It took a while for the battle for first place to settle in. The Oregon Ducks and Arizona Wildcats each won handily in the first two games of the baseball series in Tucson.
The rubber match, however, was worthy of championship-level hype. The contest featured quality pitching, pressure-packed at-bats, and a Hi Corbett-sized helping of controversy.
On Friday good pitching beat good hitting as the Wildcats were held to fewer than two runs for just the second time in conference play. Saturday saw good hitting beat good pitching as the Ducks allowed a season-high 12 runs.
So, naturally, Sunday was decided by…a balk?
Oregon’s Kevin Garlick was caught leaning toward second with Arizona leading 1-0 in the top of the 7th inning. Wildcat pitcher James Farris’ pickoff throw clearly beat Garlick and the first-base umpire called the out.
The problem was home plate umpire Greg Charles saw it differently. He immediately ran toward the mound and indicated that Farris had committed a balk with his front leg before throwing to first. Arizona coach Andy Lopez disagreed with Charles disagreeing and argued the call until getting ejected.
“I was more concerned that (the home plate ump) would make that call,” Lopez said, “when there’s a first-base umpire out here not making a call.”
Sure enough, Garlick eventually came around to score to tie the game when Farris’ pitch went off catcher Riley Moore‘s glove to the backstop. The Ducks took the lead in the 8th and added an insurance run in the 9th to win the series and maintain possession of first place in the Pac-12.
The balk was definitely the turning point but the real credit goes to Oregon’s pitching staff. The first time Arizona was held below two runs in Pac-12 play – in the conference season opener against Washington State – the Cats bounced back to score 20 runs in the final two games to take the series. The UA had its way on Saturday but the Wildcat lineup was stifled again in the finale, this time by Duck hurlers Jeff Gold and Jimmie Sherfy.
Oregon still has work to do but there is no question the Ducks deserve to win Pac-12 title. Arizona had fellow contenders Stanford, UCLA and Oregon all at home and the Cats lost two of the series (albeit with a 5-4 record). The Ducks played Stanford, UCLA and Arizona all on the road and won all three series.
Now we have the answer to the age-old question: How long does it take to build an elite college baseball team when you have a national champion coach and the financial backing of a sporting goods empire?
OK, maybe you weren’t asking that question but the answer is four years. Here’s what George Horton’s Ducks have left on the schedule:
I fully expect Oregon to sweep USC at home next week. That leaves Oregon State, who helped Arizona (and Oregon) by taking two of three from Stanford this weekend. Even if the Ducks drop two in Corvallis they’ll still finish with a 20-10 league record.
UCLA was playing out of conference and won a series against a ranked Purdue team. How could the Bruins possibly feel bad about that? How about taking a five-run lead into the 9th and giving up ten runs to lose the finale. That’s one way to put a damper on your weekend.
The Bruins aren’t out of the race but their margin for error is much thinner than leading by a handful in the final frame.
Stanford getting its 10th loss on Sunday is big because the Cardinal may very well win out. Oregon State and Washington are also 11-10 but the Beavers will not sweep Oregon and the Huskies will not sweep UCLA and ASU so neither can run the table.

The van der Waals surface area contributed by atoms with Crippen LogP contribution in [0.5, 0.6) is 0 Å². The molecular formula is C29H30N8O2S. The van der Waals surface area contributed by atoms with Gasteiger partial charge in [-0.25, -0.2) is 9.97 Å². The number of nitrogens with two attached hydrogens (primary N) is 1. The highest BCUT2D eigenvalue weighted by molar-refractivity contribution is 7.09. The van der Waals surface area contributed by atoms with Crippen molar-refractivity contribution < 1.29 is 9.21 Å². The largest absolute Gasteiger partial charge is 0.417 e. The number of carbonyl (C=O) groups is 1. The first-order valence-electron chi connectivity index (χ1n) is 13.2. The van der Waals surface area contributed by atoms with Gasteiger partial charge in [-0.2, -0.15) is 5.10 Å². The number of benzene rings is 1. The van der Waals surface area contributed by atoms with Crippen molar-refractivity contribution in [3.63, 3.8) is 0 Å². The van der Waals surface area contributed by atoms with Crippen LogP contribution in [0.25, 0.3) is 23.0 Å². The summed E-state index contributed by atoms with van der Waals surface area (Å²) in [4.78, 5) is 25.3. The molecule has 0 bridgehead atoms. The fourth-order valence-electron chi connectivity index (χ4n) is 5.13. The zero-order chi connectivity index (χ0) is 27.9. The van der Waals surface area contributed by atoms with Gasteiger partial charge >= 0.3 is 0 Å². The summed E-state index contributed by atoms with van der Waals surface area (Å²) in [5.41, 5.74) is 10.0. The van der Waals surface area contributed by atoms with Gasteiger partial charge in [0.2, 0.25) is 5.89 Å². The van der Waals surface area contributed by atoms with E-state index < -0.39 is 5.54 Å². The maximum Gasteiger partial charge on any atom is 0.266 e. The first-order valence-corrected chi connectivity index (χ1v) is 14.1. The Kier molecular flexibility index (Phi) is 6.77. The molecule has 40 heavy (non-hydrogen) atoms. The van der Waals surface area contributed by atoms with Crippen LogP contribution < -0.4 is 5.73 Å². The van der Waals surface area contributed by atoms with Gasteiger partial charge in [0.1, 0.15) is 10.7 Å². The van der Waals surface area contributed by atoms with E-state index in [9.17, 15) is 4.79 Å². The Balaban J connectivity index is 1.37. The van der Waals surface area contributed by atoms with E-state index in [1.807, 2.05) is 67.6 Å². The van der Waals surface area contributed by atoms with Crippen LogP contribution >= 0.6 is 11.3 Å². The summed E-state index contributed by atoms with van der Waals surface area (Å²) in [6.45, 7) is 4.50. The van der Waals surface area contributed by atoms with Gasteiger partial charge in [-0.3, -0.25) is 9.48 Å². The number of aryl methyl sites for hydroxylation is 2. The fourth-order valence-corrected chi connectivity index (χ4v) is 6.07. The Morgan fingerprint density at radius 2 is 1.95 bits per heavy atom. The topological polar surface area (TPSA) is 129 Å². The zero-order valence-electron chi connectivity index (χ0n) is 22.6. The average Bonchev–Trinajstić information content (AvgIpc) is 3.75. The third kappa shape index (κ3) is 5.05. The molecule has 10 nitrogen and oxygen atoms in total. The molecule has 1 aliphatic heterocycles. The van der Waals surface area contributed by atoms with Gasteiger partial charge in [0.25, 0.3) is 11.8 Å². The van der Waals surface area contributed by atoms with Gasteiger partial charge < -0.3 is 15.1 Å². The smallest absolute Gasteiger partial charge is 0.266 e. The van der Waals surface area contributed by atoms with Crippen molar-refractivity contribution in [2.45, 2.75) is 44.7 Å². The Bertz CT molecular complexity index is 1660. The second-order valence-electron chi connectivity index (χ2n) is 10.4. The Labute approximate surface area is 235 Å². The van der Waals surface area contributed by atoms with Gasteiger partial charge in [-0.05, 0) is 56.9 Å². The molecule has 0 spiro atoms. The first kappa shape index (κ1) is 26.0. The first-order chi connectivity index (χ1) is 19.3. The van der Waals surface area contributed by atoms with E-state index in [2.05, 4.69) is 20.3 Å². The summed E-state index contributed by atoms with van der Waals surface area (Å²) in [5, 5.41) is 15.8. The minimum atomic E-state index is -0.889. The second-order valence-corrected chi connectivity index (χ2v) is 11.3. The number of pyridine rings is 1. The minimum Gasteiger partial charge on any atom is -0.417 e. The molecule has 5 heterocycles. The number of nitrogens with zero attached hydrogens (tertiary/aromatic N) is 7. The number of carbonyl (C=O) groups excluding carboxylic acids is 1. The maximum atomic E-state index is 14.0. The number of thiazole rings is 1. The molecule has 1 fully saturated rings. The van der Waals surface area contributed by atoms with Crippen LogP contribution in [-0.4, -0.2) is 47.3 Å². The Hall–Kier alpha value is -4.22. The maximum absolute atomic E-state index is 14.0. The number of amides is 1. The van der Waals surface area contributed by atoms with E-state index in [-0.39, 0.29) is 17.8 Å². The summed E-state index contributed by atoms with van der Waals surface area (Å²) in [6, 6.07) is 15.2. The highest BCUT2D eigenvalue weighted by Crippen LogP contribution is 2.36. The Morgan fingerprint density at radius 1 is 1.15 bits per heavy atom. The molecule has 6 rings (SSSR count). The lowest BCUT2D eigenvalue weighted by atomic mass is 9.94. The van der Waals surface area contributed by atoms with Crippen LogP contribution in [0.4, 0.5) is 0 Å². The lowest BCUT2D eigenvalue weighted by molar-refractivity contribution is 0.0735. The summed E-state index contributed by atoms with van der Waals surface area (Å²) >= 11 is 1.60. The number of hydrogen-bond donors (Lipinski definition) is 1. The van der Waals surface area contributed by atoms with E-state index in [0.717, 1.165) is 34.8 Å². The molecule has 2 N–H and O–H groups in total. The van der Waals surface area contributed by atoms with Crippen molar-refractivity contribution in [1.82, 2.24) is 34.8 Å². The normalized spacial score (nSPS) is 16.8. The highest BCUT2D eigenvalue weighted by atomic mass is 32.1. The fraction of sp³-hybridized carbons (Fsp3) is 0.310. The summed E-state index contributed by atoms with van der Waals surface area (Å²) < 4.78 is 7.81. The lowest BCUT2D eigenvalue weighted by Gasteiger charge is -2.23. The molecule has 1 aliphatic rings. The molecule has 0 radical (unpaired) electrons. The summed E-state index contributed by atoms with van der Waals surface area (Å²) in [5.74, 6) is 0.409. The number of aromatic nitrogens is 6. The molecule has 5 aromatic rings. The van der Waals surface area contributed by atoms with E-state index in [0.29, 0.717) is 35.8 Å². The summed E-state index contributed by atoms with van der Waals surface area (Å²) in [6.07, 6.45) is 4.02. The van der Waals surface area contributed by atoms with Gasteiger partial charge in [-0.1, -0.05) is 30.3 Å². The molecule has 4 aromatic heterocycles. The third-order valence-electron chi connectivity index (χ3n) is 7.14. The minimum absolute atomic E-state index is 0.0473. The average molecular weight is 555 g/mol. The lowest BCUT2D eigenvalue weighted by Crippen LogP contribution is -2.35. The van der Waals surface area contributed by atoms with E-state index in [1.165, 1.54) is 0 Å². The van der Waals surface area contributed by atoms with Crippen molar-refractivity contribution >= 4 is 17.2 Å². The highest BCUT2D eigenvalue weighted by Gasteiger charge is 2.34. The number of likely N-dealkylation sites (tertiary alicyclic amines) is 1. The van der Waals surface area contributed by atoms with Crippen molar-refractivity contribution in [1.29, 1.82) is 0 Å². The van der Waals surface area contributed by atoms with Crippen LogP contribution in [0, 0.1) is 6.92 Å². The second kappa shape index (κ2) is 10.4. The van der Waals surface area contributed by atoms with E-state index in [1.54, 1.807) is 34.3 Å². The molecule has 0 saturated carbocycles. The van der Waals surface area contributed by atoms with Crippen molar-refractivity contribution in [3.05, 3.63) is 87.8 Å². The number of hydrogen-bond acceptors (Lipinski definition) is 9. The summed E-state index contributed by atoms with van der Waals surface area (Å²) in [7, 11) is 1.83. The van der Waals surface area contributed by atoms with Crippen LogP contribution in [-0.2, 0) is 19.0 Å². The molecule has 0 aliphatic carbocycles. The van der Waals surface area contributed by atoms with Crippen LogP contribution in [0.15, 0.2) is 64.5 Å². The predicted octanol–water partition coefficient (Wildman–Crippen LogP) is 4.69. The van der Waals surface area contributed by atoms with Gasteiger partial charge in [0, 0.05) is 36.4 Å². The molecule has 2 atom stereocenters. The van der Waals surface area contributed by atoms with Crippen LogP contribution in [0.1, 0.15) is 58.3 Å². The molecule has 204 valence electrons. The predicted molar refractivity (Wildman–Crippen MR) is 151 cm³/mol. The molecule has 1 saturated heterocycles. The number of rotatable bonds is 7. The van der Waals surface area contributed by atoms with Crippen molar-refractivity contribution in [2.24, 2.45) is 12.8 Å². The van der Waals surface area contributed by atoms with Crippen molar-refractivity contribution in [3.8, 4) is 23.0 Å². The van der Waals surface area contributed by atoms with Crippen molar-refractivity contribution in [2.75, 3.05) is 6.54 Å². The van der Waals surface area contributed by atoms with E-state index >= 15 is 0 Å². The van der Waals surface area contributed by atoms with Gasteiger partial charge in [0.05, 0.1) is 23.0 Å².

So to win the conference the Cats have to get to 20-10 and hope for help. That means the UA needs to go 5-1 on the road the next two weekends and then see where things stand going into the final weekend against ASU. Not an easy task.
Lopez said, “I teach our guys ‘microscope and telescope.’ Microscope: today, tough loss. Great one to win, tough one to lose. Telescope: got three weeks left. That’s a lot of baseball.”
“That’s a lot of balk calls.”
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Even though the end result wasn’t what anyone in Red and Blue wanted, the news wasn’t all bad. The Wildcat bats were held in check in the deciding games but some positive steps were made on the pitching front.
Freshman Tyler Crawford gave fans hope for the bullpen with his winning performance after transitioning from midweek starter to weekend reliever.
And Farris, a sophomore, turned in another quality start on Sunday, even in a losing effort, pitching seven-plus innings for the sixth time this season.
It’s not common for a college team to keep the same Sunday starter all season (Oregon hasn’t done it) yet Farris has taken the ball in the final game of each weekend series this year. Not bad for a guy who wasn’t on the radar at the end of his freshman season.
After a disastrous debut last year – facing five batters and giving up three runs without recording a single out – Farris sat for two months and only appeared in one game the rest of the way.
“Some freshmen plug right in,” Lopez said, “and others, it takes them a little bit longer to figure out what they have to do to be successful at this level. (Farris) is doing it now.”
When Farris was asked what changed for him from last year the right-hander replied, “I think I’m more mentally tough. I know what to expect in this program. I know what Coach Lopez wants us to do.”
“You gotta have high standards in this program,” Farris continued. “I’ve raised my standards a lot from last year.”
Those higher standards will need to be met for this team to rebound from the loss to Oregon and build momentum as the postseason approaches. Lopez sees Farris as a big part of the team’s future.
“It’s nice to see that as the season is progressing he seems to be getting a little bit better,” Lopez said. “That bodes well for us this year and – with him being a sophomore – next year.”
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